I was at a community collaborative meeting in Charlotte recently, where 100+ representatives of different organizations gathered. They were from local governmental, not-for-profit, and private businesses. Large and small organizations were represented…
As a part of a brief exercise, the meeting facilitator asked everyone to stand and to get into groups of 2-3. She asked them to tell the others in their group one thing that “they have GOT to do this week.” The conversations ensued, and after 4-5 minutes, the facilitator wrapped them up.
Then she asked them to tell the others in their group one thing that “they GET to do this week.” The conversations began, and the energy in the room (and volume!) picked up dramatically.
It was an interesting exercise as a participant and observer. There was a general sense of stress or worry in the first conversation. In the second conversation, there was more laughter, more noise, more smiles, more positive body language.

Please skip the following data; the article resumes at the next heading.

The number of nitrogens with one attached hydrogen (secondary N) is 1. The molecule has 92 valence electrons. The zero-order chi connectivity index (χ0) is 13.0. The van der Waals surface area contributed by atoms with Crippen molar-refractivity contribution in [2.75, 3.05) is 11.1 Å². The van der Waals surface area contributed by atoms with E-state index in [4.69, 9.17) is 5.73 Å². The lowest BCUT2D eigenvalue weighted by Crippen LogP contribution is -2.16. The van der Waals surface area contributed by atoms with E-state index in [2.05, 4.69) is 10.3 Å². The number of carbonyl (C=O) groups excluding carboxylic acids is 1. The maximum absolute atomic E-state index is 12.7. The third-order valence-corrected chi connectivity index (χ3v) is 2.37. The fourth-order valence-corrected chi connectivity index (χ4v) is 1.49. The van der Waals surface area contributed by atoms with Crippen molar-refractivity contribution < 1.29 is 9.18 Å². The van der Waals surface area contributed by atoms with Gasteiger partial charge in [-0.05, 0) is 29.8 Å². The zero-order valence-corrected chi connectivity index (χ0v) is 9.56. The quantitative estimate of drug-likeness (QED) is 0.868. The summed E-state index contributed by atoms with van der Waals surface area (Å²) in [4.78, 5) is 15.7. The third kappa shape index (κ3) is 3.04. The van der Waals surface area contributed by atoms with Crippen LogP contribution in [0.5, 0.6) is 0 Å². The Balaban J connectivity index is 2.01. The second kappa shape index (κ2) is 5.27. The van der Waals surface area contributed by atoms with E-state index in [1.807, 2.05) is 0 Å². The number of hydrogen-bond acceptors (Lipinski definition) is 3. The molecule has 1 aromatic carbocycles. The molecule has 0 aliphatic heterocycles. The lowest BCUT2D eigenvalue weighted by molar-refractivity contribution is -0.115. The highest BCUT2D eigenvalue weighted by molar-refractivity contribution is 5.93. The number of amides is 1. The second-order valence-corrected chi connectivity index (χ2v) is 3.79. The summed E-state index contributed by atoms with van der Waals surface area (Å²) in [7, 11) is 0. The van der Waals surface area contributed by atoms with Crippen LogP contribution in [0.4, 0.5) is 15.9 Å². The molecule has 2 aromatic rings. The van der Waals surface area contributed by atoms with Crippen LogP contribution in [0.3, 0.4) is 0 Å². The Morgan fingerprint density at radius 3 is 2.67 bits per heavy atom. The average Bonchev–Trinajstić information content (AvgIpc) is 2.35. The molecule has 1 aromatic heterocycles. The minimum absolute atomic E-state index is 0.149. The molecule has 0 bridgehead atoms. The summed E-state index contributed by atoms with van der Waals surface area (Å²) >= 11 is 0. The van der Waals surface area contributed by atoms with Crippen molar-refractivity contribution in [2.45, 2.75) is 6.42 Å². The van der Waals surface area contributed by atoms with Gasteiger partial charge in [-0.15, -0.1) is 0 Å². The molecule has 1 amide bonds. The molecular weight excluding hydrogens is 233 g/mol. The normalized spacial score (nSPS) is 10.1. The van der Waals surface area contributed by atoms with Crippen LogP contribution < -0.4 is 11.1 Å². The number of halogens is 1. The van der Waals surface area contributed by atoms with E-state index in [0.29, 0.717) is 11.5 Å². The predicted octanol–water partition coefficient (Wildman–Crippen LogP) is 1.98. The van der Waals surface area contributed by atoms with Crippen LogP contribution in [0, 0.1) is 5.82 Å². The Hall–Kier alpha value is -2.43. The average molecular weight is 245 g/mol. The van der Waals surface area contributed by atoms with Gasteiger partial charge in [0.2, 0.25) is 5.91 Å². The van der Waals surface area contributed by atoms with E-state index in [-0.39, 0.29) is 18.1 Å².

In a few cases the “Got to” matched the “Get to.” For those people, it’s especially positive to them that what they’ve GOT to do this week is also something that jazzes them and excites them – it’s also something they GET to do.
It’s great if you’re in a job where your “Got to’s” are naturally “Get to’s”, but if you’re not in that situation (or at least you don’t think you’re in that situation), consider a mindset shift.
Instead of “I’ve GOT to talk to this griping customer,” it’s “I GET to bring some sunshine into this person’s day.”
Instead of “I’ve GOT to deal with all these impatient family members waiting at the hospital,” it’s “I GET to offer some comfort and confidence to others.”
What are your “GOT to’s?” Find ways to look at them positively. Find ways to make them “GET to’s.”